Networks Seminar

Please note that the list below only shows forthcoming events, which may not include regular events that have not yet been entered for the forthcoming term. Please see the past events page for a list of all seminar series that the department has on offer.

Past events in this series
Lionel Houssou

In an increasingly urbanized world, where cities are changing continuously, it is essential for policy makers to have access to regularly updated decision-making tools for an effective management of urban areas. An example of these tools is the delineation of cities into functional areas which provides knowledge on high spatial interaction zones and their socioeconomic composition. In this paper, we presented a method for the structural analysis of a city, specifically for the determination of its functional areas, based on communities detection in graphs. The nodes of the graph correspond to geographical units resulting from a cartographic division of the city according to the road network. The edges are weighted using a Gaussian distance-decay function and the amount of spatial interactions between nodes. Our approach optimize the modularity to ensure that the functional areas detected have strong interactions within their borders but lower interactions outside. Moreover, it leverages on POIs' entropy to maintain a good socioeconomic heterogeneity in the detected areas. We conducted experiments using taxi trips and POIs datasets from the city of Porto, as a study case. Trough those experiments, we demonstrate the ability of our method to portray functional areas while including spatial and socioeconomic dynamics.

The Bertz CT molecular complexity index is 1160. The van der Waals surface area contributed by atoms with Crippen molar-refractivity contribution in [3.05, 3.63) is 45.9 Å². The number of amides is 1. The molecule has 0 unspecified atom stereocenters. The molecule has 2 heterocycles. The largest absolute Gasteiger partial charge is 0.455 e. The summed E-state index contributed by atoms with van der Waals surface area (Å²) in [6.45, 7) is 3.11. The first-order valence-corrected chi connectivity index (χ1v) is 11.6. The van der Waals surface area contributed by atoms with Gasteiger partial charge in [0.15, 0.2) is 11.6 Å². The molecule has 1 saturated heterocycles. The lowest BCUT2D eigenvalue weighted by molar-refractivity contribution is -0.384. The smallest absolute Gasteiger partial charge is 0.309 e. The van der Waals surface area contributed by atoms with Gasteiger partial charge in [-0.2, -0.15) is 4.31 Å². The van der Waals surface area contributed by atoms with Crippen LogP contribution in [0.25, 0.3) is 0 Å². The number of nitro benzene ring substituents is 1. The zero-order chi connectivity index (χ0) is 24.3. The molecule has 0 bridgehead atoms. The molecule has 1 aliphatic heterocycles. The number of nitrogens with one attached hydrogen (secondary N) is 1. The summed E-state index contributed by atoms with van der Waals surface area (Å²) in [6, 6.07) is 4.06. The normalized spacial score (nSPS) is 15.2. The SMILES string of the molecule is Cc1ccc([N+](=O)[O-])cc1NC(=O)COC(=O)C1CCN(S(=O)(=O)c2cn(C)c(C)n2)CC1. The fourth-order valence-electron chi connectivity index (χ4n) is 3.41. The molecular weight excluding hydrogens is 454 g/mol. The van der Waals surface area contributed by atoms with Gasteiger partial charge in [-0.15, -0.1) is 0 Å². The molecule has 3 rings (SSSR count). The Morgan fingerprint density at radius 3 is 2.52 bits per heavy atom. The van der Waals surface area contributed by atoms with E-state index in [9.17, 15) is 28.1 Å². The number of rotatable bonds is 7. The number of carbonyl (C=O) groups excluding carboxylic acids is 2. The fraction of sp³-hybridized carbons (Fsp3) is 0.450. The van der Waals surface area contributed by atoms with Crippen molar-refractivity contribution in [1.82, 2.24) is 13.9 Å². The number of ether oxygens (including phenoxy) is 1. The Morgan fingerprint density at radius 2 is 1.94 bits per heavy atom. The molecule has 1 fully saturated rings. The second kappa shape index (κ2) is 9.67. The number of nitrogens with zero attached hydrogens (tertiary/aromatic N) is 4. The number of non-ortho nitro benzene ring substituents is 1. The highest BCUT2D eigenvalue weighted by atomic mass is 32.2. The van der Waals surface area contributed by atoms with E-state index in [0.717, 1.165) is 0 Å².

8 October 2019
Marya Bazzi

Multilayer networks are a way to represent dependent connectivity patterns — e.g., time-dependence, multiple types of interactions, or both — that arise in many applications and which are difficult to incorporate into standard network representations. In the study of multilayer networks, it is important to investigate mesoscale (i.e., intermediate-scale) structures, such as communities, to discover features that lie between the microscale and the macroscale. We introduce a framework for the construction of generative models for mesoscale structure in multilayer networks.  We model dependency at the level of partitions rather than with respect to edges, and treat the process of generating a multilayer partition separately from the process of generating edges for a given multilayer partition. Our framework can admit many features of empirical multilayer networks and explicitly incorporates a user-specified interlayer dependency structure. We discuss the parameters and some properties of our framework, and illustrate an example of its use with benchmark models for multilayer community-detection tools. 


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